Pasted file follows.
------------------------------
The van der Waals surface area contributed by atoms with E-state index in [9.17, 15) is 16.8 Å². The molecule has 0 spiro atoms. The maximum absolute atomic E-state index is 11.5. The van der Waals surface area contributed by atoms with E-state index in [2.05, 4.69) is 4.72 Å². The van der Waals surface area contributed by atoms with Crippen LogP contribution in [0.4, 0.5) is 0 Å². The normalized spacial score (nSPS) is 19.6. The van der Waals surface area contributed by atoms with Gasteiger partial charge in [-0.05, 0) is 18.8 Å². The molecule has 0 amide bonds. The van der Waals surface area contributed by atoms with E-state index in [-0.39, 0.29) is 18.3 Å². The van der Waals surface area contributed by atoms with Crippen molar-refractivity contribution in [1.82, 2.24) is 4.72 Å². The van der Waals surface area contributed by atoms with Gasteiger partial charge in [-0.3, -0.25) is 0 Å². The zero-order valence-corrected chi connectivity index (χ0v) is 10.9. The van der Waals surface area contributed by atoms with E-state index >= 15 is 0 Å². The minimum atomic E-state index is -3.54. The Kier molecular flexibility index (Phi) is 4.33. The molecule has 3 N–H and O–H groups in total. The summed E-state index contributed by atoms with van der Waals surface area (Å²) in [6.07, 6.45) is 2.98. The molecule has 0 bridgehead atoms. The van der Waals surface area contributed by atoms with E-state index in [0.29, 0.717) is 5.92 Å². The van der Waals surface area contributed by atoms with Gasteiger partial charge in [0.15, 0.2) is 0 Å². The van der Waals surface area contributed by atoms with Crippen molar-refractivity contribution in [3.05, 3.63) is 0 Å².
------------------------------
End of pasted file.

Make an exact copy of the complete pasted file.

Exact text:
The van der Waals surface area contributed by atoms with E-state index in [9.17, 15) is 16.8 Å². The molecule has 0 spiro atoms. The maximum absolute atomic E-state index is 11.5. The van der Waals surface area contributed by atoms with E-state index in [2.05, 4.69) is 4.72 Å². The van der Waals surface area contributed by atoms with Crippen LogP contribution in [0.4, 0.5) is 0 Å². The normalized spacial score (nSPS) is 19.6. The van der Waals surface area contributed by atoms with Gasteiger partial charge in [-0.05, 0) is 18.8 Å². The molecule has 0 amide bonds. The van der Waals surface area contributed by atoms with E-state index in [-0.39, 0.29) is 18.3 Å². The van der Waals surface area contributed by atoms with Crippen molar-refractivity contribution in [1.82, 2.24) is 4.72 Å². The van der Waals surface area contributed by atoms with Gasteiger partial charge in [-0.3, -0.25) is 0 Å². The zero-order valence-corrected chi connectivity index (χ0v) is 10.9. The van der Waals surface area contributed by atoms with E-state index >= 15 is 0 Å². The minimum atomic E-state index is -3.54. The Kier molecular flexibility index (Phi) is 4.33. The molecule has 3 N–H and O–H groups in total. The summed E-state index contributed by atoms with van der Waals surface area (Å²) in [6.07, 6.45) is 2.98. The molecule has 0 bridgehead atoms. The van der Waals surface area contributed by atoms with E-state index in [0.29, 0.717) is 5.92 Å². The van der Waals surface area contributed by atoms with Gasteiger partial charge in [0.15, 0.2) is 0 Å². The van der Waals surface area contributed by atoms with Crippen molar-refractivity contribution in [3.05, 3.63) is 0 Å².